Monthly Archives

June 2016

Your Salary is Not Your Self-Worth (and Why I Gave Myself Permission to Earn Less)

June 29, 2016

Your Salary is Not Your Self-Worth (and Why I Gave Myself Permission to Earn Less)

It’s been an interesting first year as a full-time freelance writer. For starters, I didn’t even know that I’d still be out on my own, at this point. My last day of work was June 26th, 2015 and all I knew was that I had a bunch of cash saved up and at least six months of client work ahead of me. What would happen after six months, I could only imagine. Maybe I’d have another six months of work ahead of me, but maybe I wouldn’t. Maybe all my clients would drop me. In that case, if I had to use a little bit of my savings, I would. And if I had to get a job, I would. Even if I just needed a little bit of stable income and I had to get a job at Starbucks, I would and was prepared to do that. But I haven’t had to do any of that yet, which is one way I can measure my “success”.

In all my jobs before this, I would have, instead, measured my success by the size of the raise I got every year. When I was a teenager, I loved getting $0.25/hour and $0.50/hour raises; they proved I worked hard and deserved a little more money for my efforts. Once, I even told the owner of the coffee shop/bakery I worked at that I was going to quit and go work somewhere I could make more money. She offered me $1.00/hour more to stay, because she couldn’t afford to lose me. I was on top of the world. When I stepped into my first management position, I got a $4.00/hour raise that made me feel like a freaking boss (rightly so, I suppose, since I was one). In all the positions I earned hourly wages, getting a raise made me feel good; like people knew I was doing a good job and I was worth more money. But that mindset had to shift, when I worked for the government…

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What I’ve Learned After 1 Year of Self-Employment

June 27, 2016

What I've Learned After 1 Year of Self-Employment

What was your first grown-up job? One where you thought, “yes, this is the beginning of my career”. In the summer of 2006, I worked as a Jr. Communications Officer at what was then known as the Public Affairs Bureau for the Province of BC. There, I wrote media releases, briefing documents, and speeches for MLAs and a Cabinet Minister. And I was mentored by two smart, talented and driven women: one was a single mother, the other was married to a highly-respected health officer. At the age of 21, I thought I had found my career; this was the place I wanted to be and the ladder I wanted to climb.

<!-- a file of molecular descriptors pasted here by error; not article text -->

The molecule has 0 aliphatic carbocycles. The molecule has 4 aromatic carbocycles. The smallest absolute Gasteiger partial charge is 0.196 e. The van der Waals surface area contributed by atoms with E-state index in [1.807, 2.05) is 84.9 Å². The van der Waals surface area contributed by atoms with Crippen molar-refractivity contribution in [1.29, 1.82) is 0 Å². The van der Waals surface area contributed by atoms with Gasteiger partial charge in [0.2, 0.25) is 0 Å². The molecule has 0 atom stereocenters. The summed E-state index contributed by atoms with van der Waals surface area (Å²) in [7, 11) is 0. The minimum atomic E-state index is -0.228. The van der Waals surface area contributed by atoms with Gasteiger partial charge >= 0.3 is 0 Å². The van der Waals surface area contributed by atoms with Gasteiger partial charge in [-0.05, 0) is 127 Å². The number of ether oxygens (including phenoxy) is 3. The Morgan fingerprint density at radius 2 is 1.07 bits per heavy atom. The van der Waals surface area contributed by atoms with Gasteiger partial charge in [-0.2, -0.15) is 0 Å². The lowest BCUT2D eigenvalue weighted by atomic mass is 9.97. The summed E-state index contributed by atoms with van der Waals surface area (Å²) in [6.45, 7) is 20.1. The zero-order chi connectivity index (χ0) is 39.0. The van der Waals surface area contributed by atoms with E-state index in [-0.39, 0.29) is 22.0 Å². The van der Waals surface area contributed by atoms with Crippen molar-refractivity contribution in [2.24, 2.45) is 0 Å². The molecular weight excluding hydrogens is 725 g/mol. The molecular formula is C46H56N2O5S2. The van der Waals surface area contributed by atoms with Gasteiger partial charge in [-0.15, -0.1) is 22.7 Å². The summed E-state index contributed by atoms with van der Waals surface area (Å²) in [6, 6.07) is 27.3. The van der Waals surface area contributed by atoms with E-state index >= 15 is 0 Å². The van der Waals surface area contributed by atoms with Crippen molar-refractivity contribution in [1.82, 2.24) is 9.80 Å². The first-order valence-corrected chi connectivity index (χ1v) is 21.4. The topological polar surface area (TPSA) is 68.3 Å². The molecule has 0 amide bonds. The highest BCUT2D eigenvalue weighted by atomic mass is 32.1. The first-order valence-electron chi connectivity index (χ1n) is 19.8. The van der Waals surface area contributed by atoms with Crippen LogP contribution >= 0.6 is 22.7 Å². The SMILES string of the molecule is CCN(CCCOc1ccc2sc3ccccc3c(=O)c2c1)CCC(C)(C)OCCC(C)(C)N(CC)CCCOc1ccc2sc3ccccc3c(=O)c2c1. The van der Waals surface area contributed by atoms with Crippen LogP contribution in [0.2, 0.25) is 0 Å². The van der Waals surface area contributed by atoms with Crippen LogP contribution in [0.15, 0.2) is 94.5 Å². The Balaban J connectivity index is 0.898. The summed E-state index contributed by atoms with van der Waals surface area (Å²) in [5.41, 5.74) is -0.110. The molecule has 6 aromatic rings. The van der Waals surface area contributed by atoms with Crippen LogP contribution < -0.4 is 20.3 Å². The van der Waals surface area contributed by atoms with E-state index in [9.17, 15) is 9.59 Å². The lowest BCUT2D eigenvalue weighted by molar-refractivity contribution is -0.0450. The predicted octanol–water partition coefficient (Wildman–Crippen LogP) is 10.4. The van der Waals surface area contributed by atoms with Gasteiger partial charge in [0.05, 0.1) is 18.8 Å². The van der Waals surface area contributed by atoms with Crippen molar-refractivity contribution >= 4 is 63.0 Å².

At no time in the nine years that followed did I ever think I would work for myself. After graduating from college in 2007, I had a 5-year career in the government, followed by 3 years at a startup. I had always assumed I would stay at one company for a long time, like my parents did, or do 5-10 years at a few. Working for myself wasn’t the goal – until it became an option

It’s hard to believe it’s already been a full year that I’ve been out on my own. On June 26th, 2015, I finished all my work, reached inbox zero then logged out of the 9-to-5 world. At the time, I was equal parts excited and scared. I knew I had enough freelance work lined up that I would survive through to the end of 2015, but I had no idea what would happen after that. As you can see, I’ve obviously made it to mid-2016 and it’s been one of the most rewarding years of my life. I’ve grown personally and professionally, thanks to many life lessons learned along the way. Here are some of the big ones:

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5 Ways to Slow Down and Enjoy Summer (Plus My Summer Reading List)

June 20, 2016

5 Ways to Slow Down and Enjoy Summer (Plus My Summer Reading List)

While winter is technically the shortest season of the year, summer always feels short-lived. It’s been that way since we were kids and we got two months off from school – two short months that came and went so fast, you’d think “there’s no way school starts again so soon!”. It’s also the one season where everyone gets a little bit of FOMO – the fear of missing out on things. The good weather brings people outside, and fills parks and trails and beaches and lakes with more bodies than what was there all spring. We have learned to plan our lives around these two months of freedom and sunshine.

I’ve been asking friends what their plans are for summer and the answers always include the word “busy”. Birthdays, bachelorettes, weddings, baby showers, reunions, camping trips and vacations. Calendars are filling up fast, and everything feels like it’s being crammed into a tiny two-month window. If your calendar looks the same, my telling you there are just 78 days until Labour Day – or 11 weeks and 11 weekends – might fill you with a sense of panic. If that’s the case, I would encourage you to try to slow down and enjoy this beautiful season. Here are a few ways you can do that…

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